Κτησιν δε απ ουδενος αν ουτω καλην κτησαιντο ωσπερ αφ ου αν προτελεσωσιν εις την αφορμην—οι δε γε πλειστοι Αθηναιων πλειονα |ληψονται κατ ενιαυτον η οςα αν εισενεγκωσιν οι γαρ μναν προτελεσαντες εγγυς δυοιν μναιν προσοδον εξουσι—ο δοκει των ανθρωπινων ασφαλεστατον τε και πολυχρονιωτατον ειναι. ΞΕΝ. ΠΟΡΟΙ.
Essays, Moral, and Political, and Literary (1741, 1777)
prepared by Amyas Merivale
Disappointed with the poor reception of his Treatise, Hume turned to the essay style of writing, and published the first volume of his Essays, Moral and Political in 1741, with a second volume following in 1742. Following the success of this collection, Hume published three additional essays in 1748 (Of National Characters, Of the Original Contract, and Of Passive Obedience), and then a third edition of the set, also in 1748, that incorporated these three.
At the start of the 1750s, Hume’s reputation as an essay writer was well-established, and his new set of Political Discourses, published in 1752, was so successful that a second edition was brought out in the very same year. A third edition was printed in 1754.
In 1758, Hume collected all of his late works together in a collection of Essays and Treatises on Several Subjects, the first volume of which contained the Essays, Moral and Political followed by the Political Discourses. Now, however, the two sets were titled Essays, Moral, Political, and Literary parts 1 and 2.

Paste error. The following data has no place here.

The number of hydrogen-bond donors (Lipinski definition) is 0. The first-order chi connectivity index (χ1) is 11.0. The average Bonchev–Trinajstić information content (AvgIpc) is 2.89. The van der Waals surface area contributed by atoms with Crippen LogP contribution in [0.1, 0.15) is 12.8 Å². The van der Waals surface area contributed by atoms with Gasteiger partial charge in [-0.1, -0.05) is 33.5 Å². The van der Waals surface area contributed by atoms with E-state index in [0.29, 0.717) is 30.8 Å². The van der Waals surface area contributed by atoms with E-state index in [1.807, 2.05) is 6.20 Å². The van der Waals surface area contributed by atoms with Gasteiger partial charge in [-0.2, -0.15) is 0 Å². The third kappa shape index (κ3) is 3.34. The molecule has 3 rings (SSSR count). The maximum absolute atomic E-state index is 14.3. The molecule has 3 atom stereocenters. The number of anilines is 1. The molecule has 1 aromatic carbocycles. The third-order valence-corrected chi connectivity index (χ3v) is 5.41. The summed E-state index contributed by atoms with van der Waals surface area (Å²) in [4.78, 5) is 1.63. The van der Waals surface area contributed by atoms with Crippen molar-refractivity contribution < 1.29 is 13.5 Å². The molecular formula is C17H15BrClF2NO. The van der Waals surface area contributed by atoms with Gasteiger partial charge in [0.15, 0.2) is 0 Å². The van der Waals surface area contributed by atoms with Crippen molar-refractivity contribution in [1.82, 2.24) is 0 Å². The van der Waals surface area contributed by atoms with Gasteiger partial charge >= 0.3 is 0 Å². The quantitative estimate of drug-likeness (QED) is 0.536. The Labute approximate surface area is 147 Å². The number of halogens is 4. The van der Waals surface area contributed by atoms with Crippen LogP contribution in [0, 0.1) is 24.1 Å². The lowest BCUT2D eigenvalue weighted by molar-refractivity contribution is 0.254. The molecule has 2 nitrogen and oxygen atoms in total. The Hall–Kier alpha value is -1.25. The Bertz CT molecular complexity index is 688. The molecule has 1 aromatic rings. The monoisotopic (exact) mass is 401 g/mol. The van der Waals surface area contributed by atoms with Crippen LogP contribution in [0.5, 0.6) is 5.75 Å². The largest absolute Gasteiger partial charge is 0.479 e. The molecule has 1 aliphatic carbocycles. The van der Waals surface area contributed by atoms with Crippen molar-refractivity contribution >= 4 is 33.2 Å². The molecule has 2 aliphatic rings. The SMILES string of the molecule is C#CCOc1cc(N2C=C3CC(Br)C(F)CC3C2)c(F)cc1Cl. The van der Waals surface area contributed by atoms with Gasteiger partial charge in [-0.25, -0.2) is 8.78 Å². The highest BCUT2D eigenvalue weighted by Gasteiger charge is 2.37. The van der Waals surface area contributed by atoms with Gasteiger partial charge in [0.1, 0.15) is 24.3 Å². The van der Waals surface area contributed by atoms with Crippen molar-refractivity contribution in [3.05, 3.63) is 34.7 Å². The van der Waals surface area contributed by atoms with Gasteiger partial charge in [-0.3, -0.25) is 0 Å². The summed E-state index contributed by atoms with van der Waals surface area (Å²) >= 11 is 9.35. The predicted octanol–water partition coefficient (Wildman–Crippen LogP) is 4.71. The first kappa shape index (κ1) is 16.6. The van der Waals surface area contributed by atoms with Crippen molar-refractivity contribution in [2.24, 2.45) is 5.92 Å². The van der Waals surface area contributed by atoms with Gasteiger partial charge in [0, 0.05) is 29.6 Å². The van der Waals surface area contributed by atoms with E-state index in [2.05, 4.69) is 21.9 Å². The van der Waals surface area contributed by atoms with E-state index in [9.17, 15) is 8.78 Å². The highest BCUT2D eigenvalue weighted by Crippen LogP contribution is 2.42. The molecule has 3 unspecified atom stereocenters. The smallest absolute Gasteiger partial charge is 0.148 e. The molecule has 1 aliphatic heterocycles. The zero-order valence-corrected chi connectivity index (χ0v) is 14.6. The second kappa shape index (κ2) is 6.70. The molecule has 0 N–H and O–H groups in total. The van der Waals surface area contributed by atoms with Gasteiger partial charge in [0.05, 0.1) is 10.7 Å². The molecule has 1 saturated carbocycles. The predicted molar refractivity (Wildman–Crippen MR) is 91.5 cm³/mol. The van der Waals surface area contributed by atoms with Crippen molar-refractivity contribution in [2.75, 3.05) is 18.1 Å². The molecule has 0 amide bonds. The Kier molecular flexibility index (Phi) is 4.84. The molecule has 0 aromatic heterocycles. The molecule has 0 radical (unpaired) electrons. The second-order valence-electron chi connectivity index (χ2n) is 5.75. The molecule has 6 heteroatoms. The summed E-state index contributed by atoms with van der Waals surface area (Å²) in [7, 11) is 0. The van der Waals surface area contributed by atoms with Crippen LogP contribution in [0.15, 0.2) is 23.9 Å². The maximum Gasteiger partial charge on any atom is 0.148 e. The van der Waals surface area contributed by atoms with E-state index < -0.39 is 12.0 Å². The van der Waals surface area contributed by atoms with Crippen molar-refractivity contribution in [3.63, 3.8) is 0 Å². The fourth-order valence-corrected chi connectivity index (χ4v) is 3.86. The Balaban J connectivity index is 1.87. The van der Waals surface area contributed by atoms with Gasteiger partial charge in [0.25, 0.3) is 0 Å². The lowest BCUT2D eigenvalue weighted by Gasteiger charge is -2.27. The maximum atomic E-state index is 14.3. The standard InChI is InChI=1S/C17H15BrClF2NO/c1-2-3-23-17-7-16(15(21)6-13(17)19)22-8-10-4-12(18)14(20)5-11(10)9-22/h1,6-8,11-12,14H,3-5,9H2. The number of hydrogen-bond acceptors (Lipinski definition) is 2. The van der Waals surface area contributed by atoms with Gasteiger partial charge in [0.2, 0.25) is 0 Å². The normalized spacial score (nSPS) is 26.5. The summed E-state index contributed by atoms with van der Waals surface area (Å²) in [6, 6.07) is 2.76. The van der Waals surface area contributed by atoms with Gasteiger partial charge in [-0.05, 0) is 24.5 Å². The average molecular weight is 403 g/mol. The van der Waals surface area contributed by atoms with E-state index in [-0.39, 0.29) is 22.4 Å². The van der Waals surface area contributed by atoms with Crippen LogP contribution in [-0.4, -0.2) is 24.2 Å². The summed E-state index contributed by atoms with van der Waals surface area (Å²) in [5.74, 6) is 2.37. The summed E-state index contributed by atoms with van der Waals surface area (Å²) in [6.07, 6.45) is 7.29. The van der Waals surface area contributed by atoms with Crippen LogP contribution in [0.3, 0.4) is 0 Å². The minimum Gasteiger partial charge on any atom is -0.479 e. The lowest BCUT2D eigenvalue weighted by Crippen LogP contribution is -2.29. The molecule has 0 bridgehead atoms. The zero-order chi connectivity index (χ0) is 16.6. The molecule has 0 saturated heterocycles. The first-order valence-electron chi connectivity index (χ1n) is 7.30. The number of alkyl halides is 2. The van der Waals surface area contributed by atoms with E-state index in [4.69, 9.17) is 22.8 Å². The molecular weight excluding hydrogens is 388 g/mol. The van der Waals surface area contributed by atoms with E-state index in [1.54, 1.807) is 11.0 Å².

The texts of all of the essays on this site are taken from the 1777 edition of the Essays and Treatises on Several Subjects, with the following exceptions: Of Essay-Writing, Of Moral Prejudices, and Of the Middle Station of Life only ever appeared in the 1742 edition of the Essays, Moral and Political, and the texts of these are therefore taken from that edition. Of Impudence and Modesty, Of Love and Marriage, and Of the Study of History last appeared in the 1760 edition of the Essays and Treatises, and the texts of these are therefore taken from that edition. Of Avarice and A Character of Sir Robert Walpole last appeared in the 1768 edition of the Essays and Treatises, and the texts of these are therefore taken from that edition. A Character of Sir Robert Walpole first appeared as an essay by itself, but in editions of Hume’s essays from 1748 to 1768, it appeared as a footnote at the end of the essay That Politics may be Reduced to a Science; from 1770 onwards this note was dropped. The text here is a reproduction of the footnote in the 1768 edition of That Politics may be Reduced to a Science (though the text of that essay, note, is taken from the 1777 edition, and therefore does not contain the footnote).